Metro

Adrianne Haslet not giving up on running Boston Marathon after getting hit by car

Globe Staff/File

Adrianne Haslet, the dancer who lost a leg in the Boston Marathon bombings and became a symbol of resiliency, hasn’t given up on running in this year’s race, despite getting hit by a car over the weekend in a Back Bay crash that left her seriously injured.

Haslet, who’s being treated at Boston Medical Center, addressed Wednesday night whether she’ll be able to participate in the April marathon following the devastating crash Saturday. She initially announced in October that she planned to run the marathon.

“I don’t know if I’m cleared to run this year, but until then, my head is staying in the game,” Haslet wrote on Instagram.

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She also posted a photo of herself smiling in her hospital bed and making a heart symbol with her hands, in reference to the Heartbreak Hill Running Company team she’s been training with.

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“I’ve been through worse,” Haslet wrote. “I can get through this throbbing pain, this deep anger, this hurdle. A year ago today I joined the @heartbreakersrun and have become a faster runner and have had more fun than I ever dreamed. I learned how to run in my new leg. I smashed so many goals as a result. My goals aren’t changing. It’s only my path to get to those goals that has taken a detour. Armed with a determination I never thought could get stronger, and your words, love, and support to do so will only make crossing that finish line even sweeter.”

Haslet was struck by a car Saturday evening near 311 Commonwealth Ave., and the driver, a Marlborough man in his 20s who remained at the scene, told police he couldn’t see Haslet because of the rainy weather and her dark clothing, records show.

The man, whose name was redacted in an incident report provided by Boston police, was cited for failing to stop for a pedestrian in a marked crosswalk, an infraction that carries a maximum fine of $200.

Earlier this week, famed long-distance swimmer and journalist Diana Nyad, a friend of Haslet’s, wrote about Haslet’s ordeal in a separate Instagram post.

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“Adrianne went through hours of surgery whereby the med team inserted a number of plates and screws into her shattered left shoulder and elbow,” Nyad wrote. “She is now listed in ‘fair condition’ but I spoke to Adrianne right out of the OR and she said this trauma, dragging her back to the unspeakable event of 2013, has rocked her to the core. The shoulder is a tricky joint to start with and now she faces another long haul of rehab toward full recovery.”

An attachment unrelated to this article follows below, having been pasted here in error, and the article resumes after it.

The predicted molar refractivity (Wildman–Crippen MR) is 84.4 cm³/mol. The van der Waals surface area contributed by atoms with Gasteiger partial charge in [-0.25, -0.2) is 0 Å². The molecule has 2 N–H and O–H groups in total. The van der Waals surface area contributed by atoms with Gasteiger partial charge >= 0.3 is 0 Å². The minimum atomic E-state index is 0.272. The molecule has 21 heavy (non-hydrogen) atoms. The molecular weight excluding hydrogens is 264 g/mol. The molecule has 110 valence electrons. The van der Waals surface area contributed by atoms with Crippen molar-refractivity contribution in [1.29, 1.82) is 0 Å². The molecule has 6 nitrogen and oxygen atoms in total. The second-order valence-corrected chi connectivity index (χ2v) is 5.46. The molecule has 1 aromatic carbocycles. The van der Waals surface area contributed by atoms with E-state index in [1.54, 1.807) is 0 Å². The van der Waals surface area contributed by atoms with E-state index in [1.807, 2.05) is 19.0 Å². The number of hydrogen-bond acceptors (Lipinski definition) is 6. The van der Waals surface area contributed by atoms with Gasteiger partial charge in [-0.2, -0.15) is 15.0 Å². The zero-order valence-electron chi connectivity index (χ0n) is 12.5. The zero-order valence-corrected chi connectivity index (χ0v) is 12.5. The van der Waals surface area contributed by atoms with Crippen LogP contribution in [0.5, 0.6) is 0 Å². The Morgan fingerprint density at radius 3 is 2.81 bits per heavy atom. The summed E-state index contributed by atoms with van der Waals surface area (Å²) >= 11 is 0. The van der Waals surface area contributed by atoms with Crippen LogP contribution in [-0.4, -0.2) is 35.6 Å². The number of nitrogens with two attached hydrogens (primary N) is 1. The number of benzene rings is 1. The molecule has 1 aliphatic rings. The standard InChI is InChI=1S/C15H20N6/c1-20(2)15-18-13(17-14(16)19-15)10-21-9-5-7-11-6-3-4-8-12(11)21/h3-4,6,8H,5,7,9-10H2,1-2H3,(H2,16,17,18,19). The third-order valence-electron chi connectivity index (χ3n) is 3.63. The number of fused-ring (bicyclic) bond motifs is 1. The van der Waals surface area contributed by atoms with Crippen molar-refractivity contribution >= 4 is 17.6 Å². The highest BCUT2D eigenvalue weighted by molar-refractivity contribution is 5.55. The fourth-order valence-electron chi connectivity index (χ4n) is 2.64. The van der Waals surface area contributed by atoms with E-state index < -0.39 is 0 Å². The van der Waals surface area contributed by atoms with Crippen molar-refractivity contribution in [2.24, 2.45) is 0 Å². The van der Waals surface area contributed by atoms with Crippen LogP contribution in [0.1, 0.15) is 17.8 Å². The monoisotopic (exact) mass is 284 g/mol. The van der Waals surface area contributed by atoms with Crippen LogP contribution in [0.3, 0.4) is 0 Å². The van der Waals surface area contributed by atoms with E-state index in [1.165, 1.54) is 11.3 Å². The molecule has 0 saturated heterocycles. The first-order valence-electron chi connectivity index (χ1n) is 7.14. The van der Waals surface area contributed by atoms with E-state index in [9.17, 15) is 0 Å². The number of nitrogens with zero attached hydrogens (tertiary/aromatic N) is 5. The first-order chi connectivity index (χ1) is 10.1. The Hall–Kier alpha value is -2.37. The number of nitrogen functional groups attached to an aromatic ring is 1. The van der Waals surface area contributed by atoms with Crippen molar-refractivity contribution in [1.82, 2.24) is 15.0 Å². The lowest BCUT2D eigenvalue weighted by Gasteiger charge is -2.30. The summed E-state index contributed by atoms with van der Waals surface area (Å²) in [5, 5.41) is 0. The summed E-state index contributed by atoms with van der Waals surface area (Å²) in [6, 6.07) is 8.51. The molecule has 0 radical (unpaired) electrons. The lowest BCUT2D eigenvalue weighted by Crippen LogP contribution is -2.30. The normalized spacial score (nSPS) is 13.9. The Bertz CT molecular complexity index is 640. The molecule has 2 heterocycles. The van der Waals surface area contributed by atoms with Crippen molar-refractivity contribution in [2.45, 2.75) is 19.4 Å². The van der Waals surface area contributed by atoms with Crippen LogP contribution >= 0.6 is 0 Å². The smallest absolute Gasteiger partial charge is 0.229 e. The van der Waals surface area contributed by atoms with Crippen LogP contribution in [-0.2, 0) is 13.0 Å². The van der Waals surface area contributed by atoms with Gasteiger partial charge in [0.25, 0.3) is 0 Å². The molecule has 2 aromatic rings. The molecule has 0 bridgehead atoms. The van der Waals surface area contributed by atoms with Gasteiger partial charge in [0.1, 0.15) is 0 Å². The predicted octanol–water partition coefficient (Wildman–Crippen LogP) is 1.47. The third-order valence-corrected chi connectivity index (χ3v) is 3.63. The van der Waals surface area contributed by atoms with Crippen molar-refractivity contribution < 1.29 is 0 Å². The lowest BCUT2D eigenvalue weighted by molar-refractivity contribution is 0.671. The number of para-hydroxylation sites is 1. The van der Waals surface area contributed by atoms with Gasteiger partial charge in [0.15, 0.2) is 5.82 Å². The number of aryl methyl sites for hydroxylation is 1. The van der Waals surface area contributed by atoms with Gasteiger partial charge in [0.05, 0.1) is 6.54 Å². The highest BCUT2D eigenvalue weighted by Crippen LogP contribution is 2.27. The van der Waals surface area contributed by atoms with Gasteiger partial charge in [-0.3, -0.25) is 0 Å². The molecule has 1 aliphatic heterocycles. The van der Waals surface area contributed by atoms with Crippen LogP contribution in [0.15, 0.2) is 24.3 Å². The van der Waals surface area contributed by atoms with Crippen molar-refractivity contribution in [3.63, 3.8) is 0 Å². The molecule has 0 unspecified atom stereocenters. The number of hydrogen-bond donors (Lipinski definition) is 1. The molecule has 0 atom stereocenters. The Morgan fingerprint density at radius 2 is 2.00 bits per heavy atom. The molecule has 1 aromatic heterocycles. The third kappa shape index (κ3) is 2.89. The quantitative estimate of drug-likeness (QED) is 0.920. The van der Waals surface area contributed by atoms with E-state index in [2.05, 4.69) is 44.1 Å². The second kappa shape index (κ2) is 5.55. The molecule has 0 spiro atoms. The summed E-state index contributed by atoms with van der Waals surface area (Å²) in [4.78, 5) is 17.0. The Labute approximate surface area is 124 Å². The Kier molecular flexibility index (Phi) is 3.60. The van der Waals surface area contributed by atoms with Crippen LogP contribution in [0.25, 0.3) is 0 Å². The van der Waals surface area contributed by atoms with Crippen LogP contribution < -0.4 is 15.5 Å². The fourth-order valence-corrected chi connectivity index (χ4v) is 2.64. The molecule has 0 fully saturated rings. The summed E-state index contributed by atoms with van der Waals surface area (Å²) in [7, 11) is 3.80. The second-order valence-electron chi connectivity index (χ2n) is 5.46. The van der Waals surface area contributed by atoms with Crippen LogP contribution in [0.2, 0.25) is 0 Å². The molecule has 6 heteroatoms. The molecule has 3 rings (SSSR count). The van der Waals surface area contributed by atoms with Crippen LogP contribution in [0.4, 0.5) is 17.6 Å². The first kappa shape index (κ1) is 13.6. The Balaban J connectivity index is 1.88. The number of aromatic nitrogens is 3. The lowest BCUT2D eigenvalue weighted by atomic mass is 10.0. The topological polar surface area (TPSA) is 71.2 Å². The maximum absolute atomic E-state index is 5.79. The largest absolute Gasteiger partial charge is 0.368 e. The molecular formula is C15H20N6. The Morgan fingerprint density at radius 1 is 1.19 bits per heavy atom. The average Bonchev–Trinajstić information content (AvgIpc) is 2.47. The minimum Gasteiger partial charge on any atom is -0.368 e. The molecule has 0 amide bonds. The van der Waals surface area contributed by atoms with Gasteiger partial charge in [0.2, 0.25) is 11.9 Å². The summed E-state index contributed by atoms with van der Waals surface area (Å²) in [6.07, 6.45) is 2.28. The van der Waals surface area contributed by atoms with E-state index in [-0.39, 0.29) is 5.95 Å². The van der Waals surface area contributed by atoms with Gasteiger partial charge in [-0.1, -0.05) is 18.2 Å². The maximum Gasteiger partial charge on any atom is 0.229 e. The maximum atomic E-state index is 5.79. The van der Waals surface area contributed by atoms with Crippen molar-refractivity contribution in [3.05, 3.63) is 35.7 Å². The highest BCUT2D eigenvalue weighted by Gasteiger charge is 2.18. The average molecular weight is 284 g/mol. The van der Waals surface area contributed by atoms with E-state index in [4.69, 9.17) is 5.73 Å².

Haslet lost part of her leg during the April 15, 2013, bombings, which killed three people and wounded hundreds more. The perpetrators also killed an MIT police officer while they were on the run.

After Haslet’s amputation, she continued to dance and even appeared on “Dancing with the Stars.”

She describes herself as an advocate for amputee rights, keynote speaker, ballroom dancer, and blade runner on her Instagram profile.

On Thursday, Haslet posted another photo to Instagram, this time of her smiling while holding up Nike running shoes with flowers in them.

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“Thank you @Nike for your support and love, and your sweet note,” Haslet wrote. “I can’t think of a better vase than a fresh pair of kicks. Especially for these sick Vaporfly 4% Flyknits! I’ll be rocking these on my first run back, I can’t wait to get a timeline and start counting down the days until then. Today I got dressed and put on my team’s hat, it made me happy to look forward instead of backward.”

She added that the days following the crash haven’t been easy.

“The emotional roller coaster that comes with the stages of grieving is not new to me, but it still makes me suddenly burst out sobbing,” Haslet wrote. “I’m done with surgery — for now. But I have a long road ahead. I can’t move certain parts of my body, I can’t put my leg on (it received the first hit of the car) and I’m bruised and swollen all over. Some moments I focus on all of the ways it hurts, but I try to focus on all the ways it could have been so much worse. One thing I know for sure? This isn’t how my story will end.”

Globe Correspondent Maddie Kilgannon contributed to this report. Travis Andersen can be reached at travis.andersen@globe.com. Follow him on Twitter @TAGlobe.